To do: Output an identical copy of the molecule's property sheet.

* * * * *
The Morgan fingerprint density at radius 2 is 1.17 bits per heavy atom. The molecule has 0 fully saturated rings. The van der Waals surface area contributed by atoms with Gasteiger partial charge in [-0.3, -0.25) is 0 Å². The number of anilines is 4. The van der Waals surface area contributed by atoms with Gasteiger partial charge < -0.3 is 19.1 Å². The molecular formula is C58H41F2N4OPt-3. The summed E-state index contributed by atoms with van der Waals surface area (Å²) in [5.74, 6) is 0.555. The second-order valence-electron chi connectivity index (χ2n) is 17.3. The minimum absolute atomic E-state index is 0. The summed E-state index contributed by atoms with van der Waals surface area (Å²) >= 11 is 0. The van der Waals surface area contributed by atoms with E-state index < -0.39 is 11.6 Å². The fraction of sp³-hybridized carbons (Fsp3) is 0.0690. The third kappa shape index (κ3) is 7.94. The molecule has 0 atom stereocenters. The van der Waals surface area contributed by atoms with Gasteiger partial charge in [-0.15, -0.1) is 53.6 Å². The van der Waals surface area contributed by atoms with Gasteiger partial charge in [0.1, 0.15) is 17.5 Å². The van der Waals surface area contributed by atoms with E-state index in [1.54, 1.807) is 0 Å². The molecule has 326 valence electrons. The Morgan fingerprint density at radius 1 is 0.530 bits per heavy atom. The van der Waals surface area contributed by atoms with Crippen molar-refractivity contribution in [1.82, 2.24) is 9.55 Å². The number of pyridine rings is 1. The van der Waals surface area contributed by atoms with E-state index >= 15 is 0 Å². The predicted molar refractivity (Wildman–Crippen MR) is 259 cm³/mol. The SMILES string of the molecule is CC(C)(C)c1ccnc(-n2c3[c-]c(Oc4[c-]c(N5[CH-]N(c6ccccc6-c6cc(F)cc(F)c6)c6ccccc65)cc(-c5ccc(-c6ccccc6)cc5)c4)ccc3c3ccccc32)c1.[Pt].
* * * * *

The Morgan fingerprint density at radius 2 is 1.17 bits per heavy atom. The molecule has 0 fully saturated rings. The van der Waals surface area contributed by atoms with Gasteiger partial charge in [-0.3, -0.25) is 0 Å². The number of anilines is 4. The van der Waals surface area contributed by atoms with Gasteiger partial charge < -0.3 is 19.1 Å². The molecular formula is C58H41F2N4OPt-3. The summed E-state index contributed by atoms with van der Waals surface area (Å²) in [5.74, 6) is 0.555. The second-order valence-electron chi connectivity index (χ2n) is 17.3. The minimum absolute atomic E-state index is 0. The summed E-state index contributed by atoms with van der Waals surface area (Å²) >= 11 is 0. The van der Waals surface area contributed by atoms with E-state index < -0.39 is 11.6 Å². The fraction of sp³-hybridized carbons (Fsp3) is 0.0690. The third kappa shape index (κ3) is 7.94. The molecule has 0 atom stereocenters. The van der Waals surface area contributed by atoms with Gasteiger partial charge in [-0.15, -0.1) is 53.6 Å². The van der Waals surface area contributed by atoms with Gasteiger partial charge in [0.1, 0.15) is 17.5 Å². The van der Waals surface area contributed by atoms with E-state index in [1.54, 1.807) is 0 Å². The molecule has 326 valence electrons. The Morgan fingerprint density at radius 1 is 0.530 bits per heavy atom. The van der Waals surface area contributed by atoms with Crippen molar-refractivity contribution in [1.82, 2.24) is 9.55 Å². The number of pyridine rings is 1. The van der Waals surface area contributed by atoms with E-state index >= 15 is 0 Å². The predicted molar refractivity (Wildman–Crippen MR) is 259 cm³/mol. The SMILES string of the molecule is CC(C)(C)c1ccnc(-n2c3[c-]c(Oc4[c-]c(N5[CH-]N(c6ccccc6-c6cc(F)cc(F)c6)c6ccccc65)cc(-c5ccc(-c6ccccc6)cc5)c4)ccc3c3ccccc32)c1.[Pt].